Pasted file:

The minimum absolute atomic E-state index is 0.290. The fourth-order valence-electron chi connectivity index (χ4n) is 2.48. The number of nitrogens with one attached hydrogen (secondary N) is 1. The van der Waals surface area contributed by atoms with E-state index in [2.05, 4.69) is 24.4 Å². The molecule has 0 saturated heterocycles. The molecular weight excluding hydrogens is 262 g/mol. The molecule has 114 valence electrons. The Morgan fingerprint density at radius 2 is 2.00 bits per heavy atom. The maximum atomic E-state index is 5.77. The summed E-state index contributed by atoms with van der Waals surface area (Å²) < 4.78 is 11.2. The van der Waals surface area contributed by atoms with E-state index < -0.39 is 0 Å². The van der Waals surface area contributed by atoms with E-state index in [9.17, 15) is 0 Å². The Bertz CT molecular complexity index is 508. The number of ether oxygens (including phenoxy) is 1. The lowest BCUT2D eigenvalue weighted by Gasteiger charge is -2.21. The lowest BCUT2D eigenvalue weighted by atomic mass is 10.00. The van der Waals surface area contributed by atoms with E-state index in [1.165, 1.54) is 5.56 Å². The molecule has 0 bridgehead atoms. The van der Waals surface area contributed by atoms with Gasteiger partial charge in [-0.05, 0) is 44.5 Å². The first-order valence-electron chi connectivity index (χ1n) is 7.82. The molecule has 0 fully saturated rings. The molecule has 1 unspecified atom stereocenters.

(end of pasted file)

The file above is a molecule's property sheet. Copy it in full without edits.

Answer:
The minimum absolute atomic E-state index is 0.290. The fourth-order valence-electron chi connectivity index (χ4n) is 2.48. The number of nitrogens with one attached hydrogen (secondary N) is 1. The van der Waals surface area contributed by atoms with E-state index in [2.05, 4.69) is 24.4 Å². The molecule has 0 saturated heterocycles. The molecular weight excluding hydrogens is 262 g/mol. The molecule has 114 valence electrons. The Morgan fingerprint density at radius 2 is 2.00 bits per heavy atom. The maximum atomic E-state index is 5.77. The summed E-state index contributed by atoms with van der Waals surface area (Å²) < 4.78 is 11.2. The van der Waals surface area contributed by atoms with E-state index < -0.39 is 0 Å². The van der Waals surface area contributed by atoms with E-state index in [9.17, 15) is 0 Å². The Bertz CT molecular complexity index is 508. The number of ether oxygens (including phenoxy) is 1. The lowest BCUT2D eigenvalue weighted by Gasteiger charge is -2.21. The lowest BCUT2D eigenvalue weighted by atomic mass is 10.00. The van der Waals surface area contributed by atoms with E-state index in [1.165, 1.54) is 5.56 Å². The molecule has 0 bridgehead atoms. The van der Waals surface area contributed by atoms with Gasteiger partial charge in [-0.05, 0) is 44.5 Å². The first-order valence-electron chi connectivity index (χ1n) is 7.82. The molecule has 0 fully saturated rings. The molecule has 1 unspecified atom stereocenters.